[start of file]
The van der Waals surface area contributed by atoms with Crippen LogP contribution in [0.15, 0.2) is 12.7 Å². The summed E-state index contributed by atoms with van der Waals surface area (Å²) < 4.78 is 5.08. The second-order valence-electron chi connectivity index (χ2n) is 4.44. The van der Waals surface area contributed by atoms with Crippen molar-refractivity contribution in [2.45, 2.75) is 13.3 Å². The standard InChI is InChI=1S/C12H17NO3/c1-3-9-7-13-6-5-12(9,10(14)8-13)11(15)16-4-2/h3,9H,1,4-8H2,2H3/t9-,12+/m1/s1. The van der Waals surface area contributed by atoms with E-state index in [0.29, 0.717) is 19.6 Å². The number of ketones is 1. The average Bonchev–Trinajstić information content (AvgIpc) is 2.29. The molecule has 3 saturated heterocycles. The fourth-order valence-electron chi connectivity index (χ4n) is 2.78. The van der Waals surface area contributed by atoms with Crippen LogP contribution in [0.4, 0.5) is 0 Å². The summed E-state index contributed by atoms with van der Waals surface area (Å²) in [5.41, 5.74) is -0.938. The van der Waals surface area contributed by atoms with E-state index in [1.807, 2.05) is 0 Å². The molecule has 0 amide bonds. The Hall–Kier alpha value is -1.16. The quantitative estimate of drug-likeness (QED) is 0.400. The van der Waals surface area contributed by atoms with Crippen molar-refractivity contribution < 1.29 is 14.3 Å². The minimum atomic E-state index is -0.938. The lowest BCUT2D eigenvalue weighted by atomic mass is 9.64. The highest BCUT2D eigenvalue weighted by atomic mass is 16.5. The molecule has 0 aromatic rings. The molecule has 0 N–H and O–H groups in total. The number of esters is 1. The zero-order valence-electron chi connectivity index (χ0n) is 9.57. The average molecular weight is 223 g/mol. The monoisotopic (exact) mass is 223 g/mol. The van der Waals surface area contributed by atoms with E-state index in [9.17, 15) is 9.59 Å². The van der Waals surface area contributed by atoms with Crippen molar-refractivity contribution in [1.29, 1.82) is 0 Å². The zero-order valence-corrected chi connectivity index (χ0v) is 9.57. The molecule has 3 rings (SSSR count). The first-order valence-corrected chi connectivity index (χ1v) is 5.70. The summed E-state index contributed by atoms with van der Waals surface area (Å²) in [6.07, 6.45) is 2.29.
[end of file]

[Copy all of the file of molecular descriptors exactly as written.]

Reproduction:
The van der Waals surface area contributed by atoms with Crippen LogP contribution in [0.15, 0.2) is 12.7 Å². The summed E-state index contributed by atoms with van der Waals surface area (Å²) < 4.78 is 5.08. The second-order valence-electron chi connectivity index (χ2n) is 4.44. The van der Waals surface area contributed by atoms with Crippen molar-refractivity contribution in [2.45, 2.75) is 13.3 Å². The standard InChI is InChI=1S/C12H17NO3/c1-3-9-7-13-6-5-12(9,10(14)8-13)11(15)16-4-2/h3,9H,1,4-8H2,2H3/t9-,12+/m1/s1. The van der Waals surface area contributed by atoms with E-state index in [0.29, 0.717) is 19.6 Å². The number of ketones is 1. The average Bonchev–Trinajstić information content (AvgIpc) is 2.29. The molecule has 3 saturated heterocycles. The fourth-order valence-electron chi connectivity index (χ4n) is 2.78. The van der Waals surface area contributed by atoms with Crippen LogP contribution in [0.4, 0.5) is 0 Å². The summed E-state index contributed by atoms with van der Waals surface area (Å²) in [5.41, 5.74) is -0.938. The van der Waals surface area contributed by atoms with E-state index in [1.807, 2.05) is 0 Å². The molecule has 0 amide bonds. The Hall–Kier alpha value is -1.16. The quantitative estimate of drug-likeness (QED) is 0.400. The van der Waals surface area contributed by atoms with Crippen molar-refractivity contribution < 1.29 is 14.3 Å². The minimum atomic E-state index is -0.938. The lowest BCUT2D eigenvalue weighted by atomic mass is 9.64. The highest BCUT2D eigenvalue weighted by atomic mass is 16.5. The molecule has 0 aromatic rings. The molecule has 0 N–H and O–H groups in total. The number of esters is 1. The zero-order valence-electron chi connectivity index (χ0n) is 9.57. The average molecular weight is 223 g/mol. The monoisotopic (exact) mass is 223 g/mol. The van der Waals surface area contributed by atoms with E-state index in [9.17, 15) is 9.59 Å². The van der Waals surface area contributed by atoms with Crippen molar-refractivity contribution in [1.29, 1.82) is 0 Å². The zero-order valence-corrected chi connectivity index (χ0v) is 9.57. The molecule has 3 rings (SSSR count). The first-order valence-corrected chi connectivity index (χ1v) is 5.70. The summed E-state index contributed by atoms with van der Waals surface area (Å²) in [6.07, 6.45) is 2.29.